The front of this floor-standing mirror opens to reveal storage compartments for jewelry, scarves, or other accessories. And the mirror tilts for the optimum viewing angle.
At first, glance this project appears to be an ordinary dressing mirror. Yes, it’s a little smaller than other mirrors in its category. But if you loosen the hand-made cherry knobs on the sides, you can position the mirror for a perfect view of your attire. That’s when you’ll notice that the front is actually a door. A door that opens to reveal a case that holds all of the accessories required for a night on the town. And when the evening is done, no more draping items on the mirror because they have no home. As for the construction, the mirrored door is a sturdy frame built with open mortise and tenon joinery (also known as a bridle joint). The case has splined miters and a back that’s rabbeted in the frame. The stand features graceful legs that are solidly joined to the feet. The thick feet are good looking and a strong foundation for the mirror.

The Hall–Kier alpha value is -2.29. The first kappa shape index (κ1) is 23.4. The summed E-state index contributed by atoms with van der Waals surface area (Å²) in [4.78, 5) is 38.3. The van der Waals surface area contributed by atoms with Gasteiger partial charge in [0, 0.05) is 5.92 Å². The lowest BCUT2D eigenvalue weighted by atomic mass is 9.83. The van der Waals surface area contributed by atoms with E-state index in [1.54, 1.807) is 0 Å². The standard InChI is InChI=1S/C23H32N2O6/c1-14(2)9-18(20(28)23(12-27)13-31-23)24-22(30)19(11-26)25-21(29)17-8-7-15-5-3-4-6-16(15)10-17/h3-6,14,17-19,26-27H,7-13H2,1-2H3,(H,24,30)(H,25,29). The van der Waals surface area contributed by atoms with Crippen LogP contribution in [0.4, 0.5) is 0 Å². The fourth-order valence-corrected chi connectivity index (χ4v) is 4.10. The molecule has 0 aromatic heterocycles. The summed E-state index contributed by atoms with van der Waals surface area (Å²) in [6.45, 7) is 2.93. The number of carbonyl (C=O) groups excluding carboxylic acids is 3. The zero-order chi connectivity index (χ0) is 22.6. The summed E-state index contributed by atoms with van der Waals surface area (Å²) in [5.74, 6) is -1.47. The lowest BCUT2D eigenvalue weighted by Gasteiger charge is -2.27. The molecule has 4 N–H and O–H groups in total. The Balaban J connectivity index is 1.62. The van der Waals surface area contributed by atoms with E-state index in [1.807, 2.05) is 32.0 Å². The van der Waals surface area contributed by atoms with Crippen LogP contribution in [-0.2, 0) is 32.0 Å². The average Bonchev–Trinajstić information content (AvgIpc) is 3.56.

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What You Get:
- 18 pages of step-by-step instructions
- Over 45 full-color photos and illustrations and exploded views
- Hardware sources and materials list
Note: After your purchase, you will receive an email containing a PDF attachment of your purchased plan, as well as instructions for logging in to download the plan and access any other associated files and videos, which will all be located on this page.
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Beadboard panels, applied moldings, and an "antique" finish give this casual dresser tons of character and charm.
The United States Customary System of Units (USCS or USC), more commonly referred to as the English or Imperial system, is the standard set of units for our plans. It uses inches and feet for measurement. This is the one you probably want if you are in the United States, and it is the one we have traditionally offered on this website.
The International System of Units (SI), more commonly referred to as the metric system, is the alternative set of units that we have available for some of our plans. It uses millimeters, centimeters, and meters for measurement. This is the one you probably want if you are outside the United States. These plans are provided by our business partner, Australian Woodsmith, and are based on the original Woodsmith plan. However, dimensions and other elements of the plan may vary between the metric and standard versions. Be sure to double-check the plan before building.